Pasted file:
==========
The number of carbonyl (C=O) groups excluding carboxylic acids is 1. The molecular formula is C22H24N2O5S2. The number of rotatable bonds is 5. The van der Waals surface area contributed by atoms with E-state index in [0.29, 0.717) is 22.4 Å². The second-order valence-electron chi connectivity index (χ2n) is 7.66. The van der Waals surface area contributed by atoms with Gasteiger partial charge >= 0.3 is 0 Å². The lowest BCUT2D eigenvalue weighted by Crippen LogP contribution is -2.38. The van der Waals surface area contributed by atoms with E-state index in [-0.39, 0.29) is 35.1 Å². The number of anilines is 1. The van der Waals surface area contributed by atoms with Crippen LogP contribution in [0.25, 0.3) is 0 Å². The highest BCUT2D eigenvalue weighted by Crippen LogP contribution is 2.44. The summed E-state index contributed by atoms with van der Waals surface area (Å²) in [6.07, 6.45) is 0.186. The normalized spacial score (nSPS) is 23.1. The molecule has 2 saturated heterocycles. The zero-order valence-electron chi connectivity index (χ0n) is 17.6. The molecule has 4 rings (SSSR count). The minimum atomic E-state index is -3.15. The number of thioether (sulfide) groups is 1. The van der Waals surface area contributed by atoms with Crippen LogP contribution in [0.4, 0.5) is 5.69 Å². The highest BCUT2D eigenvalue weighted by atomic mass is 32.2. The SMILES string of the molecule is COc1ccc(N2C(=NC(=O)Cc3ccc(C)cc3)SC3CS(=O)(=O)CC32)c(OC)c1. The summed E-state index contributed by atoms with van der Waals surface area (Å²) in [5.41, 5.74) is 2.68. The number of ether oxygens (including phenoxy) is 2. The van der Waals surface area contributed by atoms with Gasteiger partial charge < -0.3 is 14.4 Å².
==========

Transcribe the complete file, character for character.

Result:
The number of carbonyl (C=O) groups excluding carboxylic acids is 1. The molecular formula is C22H24N2O5S2. The number of rotatable bonds is 5. The van der Waals surface area contributed by atoms with E-state index in [0.29, 0.717) is 22.4 Å². The second-order valence-electron chi connectivity index (χ2n) is 7.66. The van der Waals surface area contributed by atoms with Gasteiger partial charge >= 0.3 is 0 Å². The lowest BCUT2D eigenvalue weighted by Crippen LogP contribution is -2.38. The van der Waals surface area contributed by atoms with E-state index in [-0.39, 0.29) is 35.1 Å². The number of anilines is 1. The van der Waals surface area contributed by atoms with Crippen LogP contribution in [0.25, 0.3) is 0 Å². The highest BCUT2D eigenvalue weighted by Crippen LogP contribution is 2.44. The summed E-state index contributed by atoms with van der Waals surface area (Å²) in [6.07, 6.45) is 0.186. The normalized spacial score (nSPS) is 23.1. The molecule has 2 saturated heterocycles. The zero-order valence-electron chi connectivity index (χ0n) is 17.6. The molecule has 4 rings (SSSR count). The minimum atomic E-state index is -3.15. The number of thioether (sulfide) groups is 1. The van der Waals surface area contributed by atoms with Crippen LogP contribution in [0.4, 0.5) is 5.69 Å². The highest BCUT2D eigenvalue weighted by atomic mass is 32.2. The SMILES string of the molecule is COc1ccc(N2C(=NC(=O)Cc3ccc(C)cc3)SC3CS(=O)(=O)CC32)c(OC)c1. The summed E-state index contributed by atoms with van der Waals surface area (Å²) in [5.41, 5.74) is 2.68. The number of ether oxygens (including phenoxy) is 2. The van der Waals surface area contributed by atoms with Gasteiger partial charge < -0.3 is 14.4 Å².